1. Welcome to Twitter, Ira.

    Welcome to Twitter, Ira.

  2. ira glass

    this american life

    twitter

    radio

  1. Check out Alexis Madrigal's latest article in The Atlantic, How Twitter Has Changed Over the Years in 12 Charts
He’s also the Fresh Air tech contributor. You can read/listen to his pieces here.

    Check out Alexis Madrigal's latest article in The Atlantic, How Twitter Has Changed Over the Years in 12 Charts

    He’s also the Fresh Air tech contributor. You can read/listen to his pieces here.

  2. alexis madrigal

    twitter

    tech

    the atlantic

  1. Could this be the ultimate list of "People to Follow on Twitter"?

  2. World Thinkers

    Twitter

  1. Posted on 6 February, 2013

    407 notes | Permalink

    Reblogged from everfray

    Over at Esquire there’s a fun piece, "Twitter Memes That Live On: The Oral History," that has the stories behind some of the best Twitter memes. Like “Paul Ryan Gosling” and “Zooey Asks Siri.”

Curtis Dicker knew he was onto something when the Manic Pixie Dream Girl asked her phone if it was raining. “My friend and I saw that commercial one too many times, and he mentioned it would be a funny Twitter account,” he says. Dicker devoted a month to “searching and following users who made a joke about the commercial on Twitter,” and it “snowballed from there.”

My personal favorite Twitter account (although I’m not quite sure it qualifies as a meme) is the Wise_Kaplan account. if you didn’t catch Wise’s epic tribute to Ed Koch last week you should rectify that. Also, a 2010 explanation from Slate (“Trench Coat, Unlit Cigar”) about what makes Wise (and the Hyde to his Jekyll, Cranky_Kaplan) so great:

Wise and Cranky are the children of a lost New York. From breakfast until deep into the night, they travel back and forth between the city and the bedroom community of Larchmont, N.Y., charting a path among Manhattan’s decaying cultural landmarks and greasy-spoon diners. Their heroes are the ghosts of jazz greats, long-dead stylists, and midcentury entertainers.

    Over at Esquire there’s a fun piece, "Twitter Memes That Live On: The Oral History," that has the stories behind some of the best Twitter memes. Like “Paul Ryan Gosling” and “Zooey Asks Siri.”

    Curtis Dicker knew he was onto something when the Manic Pixie Dream Girl asked her phone if it was raining. “My friend and I saw that commercial one too many times, and he mentioned it would be a funny Twitter account,” he says. Dicker devoted a month to “searching and following users who made a joke about the commercial on Twitter,” and it “snowballed from there.”

    My personal favorite Twitter account (although I’m not quite sure it qualifies as a meme) is the Wise_Kaplan account. if you didn’t catch Wise’s epic tribute to Ed Koch last week you should rectify that. Also, a 2010 explanation from Slate (“Trench Coat, Unlit Cigar”) about what makes Wise (and the Hyde to his Jekyll, Cranky_Kaplan) so great:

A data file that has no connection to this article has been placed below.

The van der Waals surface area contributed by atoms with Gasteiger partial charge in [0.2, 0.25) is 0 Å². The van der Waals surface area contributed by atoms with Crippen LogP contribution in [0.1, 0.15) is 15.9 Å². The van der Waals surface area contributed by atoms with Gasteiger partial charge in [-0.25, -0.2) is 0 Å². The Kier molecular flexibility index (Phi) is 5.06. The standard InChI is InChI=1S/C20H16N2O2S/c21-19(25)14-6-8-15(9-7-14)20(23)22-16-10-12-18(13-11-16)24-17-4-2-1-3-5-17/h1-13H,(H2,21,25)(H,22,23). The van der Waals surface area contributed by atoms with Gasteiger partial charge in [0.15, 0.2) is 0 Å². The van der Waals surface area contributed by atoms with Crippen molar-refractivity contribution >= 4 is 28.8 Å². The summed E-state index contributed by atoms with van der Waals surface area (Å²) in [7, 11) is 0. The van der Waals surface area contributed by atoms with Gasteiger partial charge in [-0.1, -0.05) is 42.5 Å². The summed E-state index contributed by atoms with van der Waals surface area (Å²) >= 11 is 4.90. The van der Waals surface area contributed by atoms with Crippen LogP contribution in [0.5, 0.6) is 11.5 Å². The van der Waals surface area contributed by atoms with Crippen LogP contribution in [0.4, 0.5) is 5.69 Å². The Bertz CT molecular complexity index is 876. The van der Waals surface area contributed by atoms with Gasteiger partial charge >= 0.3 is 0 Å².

Wise and Cranky are the children of a lost New York. From breakfast until deep into the night, they travel back and forth between the city and the bedroom community of Larchmont, N.Y., charting a path among Manhattan’s decaying cultural landmarks and greasy-spoon diners. Their heroes are the ghosts of jazz greats, long-dead stylists, and midcentury entertainers.

  2. No this is not a cheap excuse to post a picture of Ryan Gosling we promise

    Twitter

    Esquire

    Wise and Cranky

  1. Between abortion and Scientology on the show this week, I wanted to offer you all something light for weekend reading. I tried. This New York Magazine profile of Bret Easton Ellis — "Bret Easton Ellis’s Real Art Form Is the Tweet" — by Vanessa Grigoriadis is mesmerizing. It maybe sort of light, but in a really dark way. Plus, Grigoriadis is so good — I would read her day planner if people under 60 still used day planners —  I couldn’t not recommend it. Plus, it includes the phrase “loose-leaf-tea blogger.”




Twitter mixes literature (of an admittedly minimal sort) with performance, and it’s perfect for Ellis, who has always been, when you think about it, more of a conceptual artist than an author. The work isn’t beside the point, but it isn’t the whole point. In this new métier, each part of his persona is on view: satirist, nihilist, glamour guy, exhibitionist, knee-jerk contrarian, self-pitying cokehead, and a few other things, all of which make some laugh with glee and others avert their eyes in boredom, and even more glance back in spite of their revulsion, wondering, as one of his followers did the other day: “Is Bret Easton Ellis dead inside?” Indeed, on Twitter, just as it was with Less Than Zero almost 30 years ago, that’s still the question. It may or may not be a question he asks himself—that, too, is part of the show. Ellis has worked hard to make himself a pop-cultural monster—“monster” has been one of his nicknames—then denies that he’s anything but a middle-aged homebody.




Related and if you somehow missed it: "Here Is What Happens When You Cast Lindsay Lohan in Your Movie."

    Between abortion and Scientology on the show this week, I wanted to offer you all something light for weekend reading. I tried. This New York Magazine profile of Bret Easton Ellis — "Bret Easton Ellis’s Real Art Form Is the Tweet" — by Vanessa Grigoriadis is mesmerizing. It maybe sort of light, but in a really dark way. Plus, Grigoriadis is so good — I would read her day planner if people under 60 still used day planners — I couldn’t not recommend it. Plus, it includes the phrase “loose-leaf-tea blogger.”

    Twitter mixes literature (of an admittedly minimal sort) with performance, and it’s perfect for Ellis, who has always been, when you think about it, more of a conceptual artist than an author. The work isn’t beside the point, but it isn’t the whole point. In this new métier, each part of his persona is on view: satirist, nihilist, glamour guy, exhibitionist, knee-jerk contrarian, self-pitying cokehead, and a few other things, all of which make some laugh with glee and others avert their eyes in boredom, and even more glance back in spite of their revulsion, wondering, as one of his followers did the other day: “Is Bret Easton Ellis dead inside?” Indeed, on Twitter, just as it was with Less Than Zero almost 30 years ago, that’s still the question. It may or may not be a question he asks himself—that, too, is part of the show. Ellis has worked hard to make himself a pop-cultural monster—“monster” has been one of his nicknames—then denies that he’s anything but a middle-aged homebody.